LOS ANGELES, Calif.-- GOP presidential contender Rick Perry made quiet news recently when he attended a semi-hushed confab of some of the nation’s top hard-nosed Christian evangelicals at a ranch west of Austin, Tex. It was an indication that the Texas governor is banking heavily on their outsized numbers and political muscle to help power his presidential run.
Even more interesting are the signs that Perry will not be shy about reaching out to black evangelicals. He chose to launch his campaign informally at a giant Call to Prayer Rally last August in Houston. The event drew thousands, including a large number of black evangelicals. At the Texas confab, noted Washington D.C. mega-church pastor Harry R. Jackson Jr. was present.
It’s too early to tell whether Jackson’s support and the religious passion of the many black worshippers at the Houston rally will ultimately translate into political support and votes for Perry. But two things are certain: First, Perry will try to duplicate George W. Bush’s fete and garner support from some conservative black religious leaders.
Second, if Perry is successful in grabbing the GOP nomination, his wooing of black evangelicals will pose yet another political worry for President Obama’s reelection bid.
Game-Changer in Battleground States
Bush understood, in his difficult reelection bid in 2004, that upping the number of black votes by a small percentage in the key battleground states of Ohio and Florida could be a political game-changer. This would give him just enough of an edge in a close contest with Democratic presidential contender John Kerry to tilt the race and keep him in the White House.
That’s exactly what happened. Nationally, black evangelicals voted overwhelmingly for Kerry. But in Ohio, they gave Bush the mild boost he needed – nearly 20 percent of the Black vote -- to secure victory. He achieved that support by appealing to the emotions that swelled up behind an anti-gay initiative on the state ballot, and by ramping up the dollars he spread to conservative ministers and their faith-based programs.
Polls at that time showed black people were primarily concerned with bread-and-butter issues, especially jobs, and other things they believed Democrats were more likely to deliver on. But there was also a sizeable portion of the black population whose views on social issues were more akin to conservative Republicans like Bush.
Quite a few blacks, for example, ranked abortion, gay marriage and school prayer as major issues for them. More to the point, a large number were virulently hostile to gay marriage and abortion, as well as being staunchly pro-prayer.
A 2004 poll by the Joint Center for Political and Economic Studies found that blacks opposed gay marriage by a far bigger margin than the overall population. Many also loathed Kerry for his perceived support of abortion. In polls, he got 20 percent less support from black conservative evangelicals than Democratic presidential contender Al Gore received in the 2000 presidential election.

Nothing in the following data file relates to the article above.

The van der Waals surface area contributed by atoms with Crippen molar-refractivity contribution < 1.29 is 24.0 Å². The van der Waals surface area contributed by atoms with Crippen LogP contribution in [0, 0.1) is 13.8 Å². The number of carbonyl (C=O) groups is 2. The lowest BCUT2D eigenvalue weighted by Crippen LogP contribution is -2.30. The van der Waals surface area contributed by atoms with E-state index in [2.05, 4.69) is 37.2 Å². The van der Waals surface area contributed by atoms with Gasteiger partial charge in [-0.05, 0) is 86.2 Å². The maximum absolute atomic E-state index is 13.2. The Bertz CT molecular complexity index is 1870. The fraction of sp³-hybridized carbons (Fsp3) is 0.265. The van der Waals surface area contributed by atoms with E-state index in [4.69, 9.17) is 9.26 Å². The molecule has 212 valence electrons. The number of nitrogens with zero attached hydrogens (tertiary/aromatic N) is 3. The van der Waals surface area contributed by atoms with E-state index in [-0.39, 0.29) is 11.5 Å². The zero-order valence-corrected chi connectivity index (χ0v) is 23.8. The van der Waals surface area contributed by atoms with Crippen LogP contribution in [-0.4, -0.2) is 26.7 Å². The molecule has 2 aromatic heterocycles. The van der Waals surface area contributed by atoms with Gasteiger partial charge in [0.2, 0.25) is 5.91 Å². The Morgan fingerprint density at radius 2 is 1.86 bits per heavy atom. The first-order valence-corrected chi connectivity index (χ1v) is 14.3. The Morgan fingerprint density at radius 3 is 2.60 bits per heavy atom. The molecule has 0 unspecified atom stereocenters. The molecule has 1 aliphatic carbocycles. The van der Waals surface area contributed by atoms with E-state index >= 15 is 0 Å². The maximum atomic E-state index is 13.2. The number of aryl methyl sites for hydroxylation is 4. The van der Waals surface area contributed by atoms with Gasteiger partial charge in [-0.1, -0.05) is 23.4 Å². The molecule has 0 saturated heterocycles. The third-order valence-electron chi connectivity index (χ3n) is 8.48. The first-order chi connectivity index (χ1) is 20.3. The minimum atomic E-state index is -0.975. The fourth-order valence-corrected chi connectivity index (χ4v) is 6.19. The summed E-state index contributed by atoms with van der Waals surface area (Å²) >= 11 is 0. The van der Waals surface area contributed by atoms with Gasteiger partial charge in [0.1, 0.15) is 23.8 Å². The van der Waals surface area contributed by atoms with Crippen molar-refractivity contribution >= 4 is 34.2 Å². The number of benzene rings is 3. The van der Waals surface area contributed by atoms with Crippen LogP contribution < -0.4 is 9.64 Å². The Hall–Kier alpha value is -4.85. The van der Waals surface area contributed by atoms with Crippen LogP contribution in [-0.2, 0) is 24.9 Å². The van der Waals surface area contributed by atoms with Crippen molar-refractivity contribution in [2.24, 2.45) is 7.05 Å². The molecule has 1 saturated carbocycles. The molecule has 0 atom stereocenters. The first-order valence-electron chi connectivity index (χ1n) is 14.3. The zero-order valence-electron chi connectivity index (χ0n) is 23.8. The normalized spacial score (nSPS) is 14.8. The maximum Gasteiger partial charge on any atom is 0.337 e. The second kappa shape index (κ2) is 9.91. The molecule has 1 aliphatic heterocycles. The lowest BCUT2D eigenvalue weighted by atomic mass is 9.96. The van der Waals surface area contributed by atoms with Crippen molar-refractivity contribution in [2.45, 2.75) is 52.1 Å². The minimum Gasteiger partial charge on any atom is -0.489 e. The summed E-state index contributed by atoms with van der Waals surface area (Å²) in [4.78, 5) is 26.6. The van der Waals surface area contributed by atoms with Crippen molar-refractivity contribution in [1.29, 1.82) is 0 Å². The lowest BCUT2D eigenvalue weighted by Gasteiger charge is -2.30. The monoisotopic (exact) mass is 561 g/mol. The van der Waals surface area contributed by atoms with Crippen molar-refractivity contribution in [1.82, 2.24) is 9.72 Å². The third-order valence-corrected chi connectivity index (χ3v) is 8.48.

In 2004, black church leaders reciprocated Bush’s aggressive courting. They not only endorsed Bush, but also actively worked for his re-election and encouraged members of their congregations to do the same.
A much different story emerged in 2008. GOP Presidential candidate John McCain was anathema to nearly every conservative evangelical group. He did absolutely nothing to actively court black evangelicals. It wouldn’t have mattered that year if he had. Black conservative religious leaders were too swept up in euphoria not support the election of the first African American president, as were most black voters.
Why Perry is Different
But Perry is different. In a very public and well-calculated way, he has signed pledges against gay marriage and abortion. And he’s made it a point in interviews with the black media to tout his appointments of African Americans to nearly every major state board, committee and court in Texas--including the Texas Supreme Court.
But it’s the religious card that’s Perry’s trump. Unlike Bush, however, Perry does not control millions in federal funds to ladle out to faith-based programs. Also, gay marriage and abortion, once perennial GOP wedge issues, have not stirred the same political mania they did in 2004.
But if Perry winds up being the GOP nominee, he can count on support from a noisy coterie of black conservative activist groups and Tea Party supporters, who will almost certainly toss their support to Perry.
The rare confluence of money, emotion, religious zeal and bigotry—laced with cunning political calculation--came together in 2004, to enable Bush the Younger to get just enough black support to help him keep the White House.
The odds of that happening again with Perry are much longer. But that doesn’t mean he won’t try to duplicate Bush’s fete and beat the odds.
Earl Ofari Hutchinson is an author and political analyst. An associate editor of New America Media, he also co-hosts the Al Sharpton Show on American Urban Radio Network. His weekly Hutchinson Report Newsmaker Hour on KTYM Radio Los Angeles is streamed on the ktym.com podcast on blogtalkradio.com and Internet TV broadcast on thehutchinsonreportnews.com. Follow him on Twitter: http://twitter.com/earlhutchinson.
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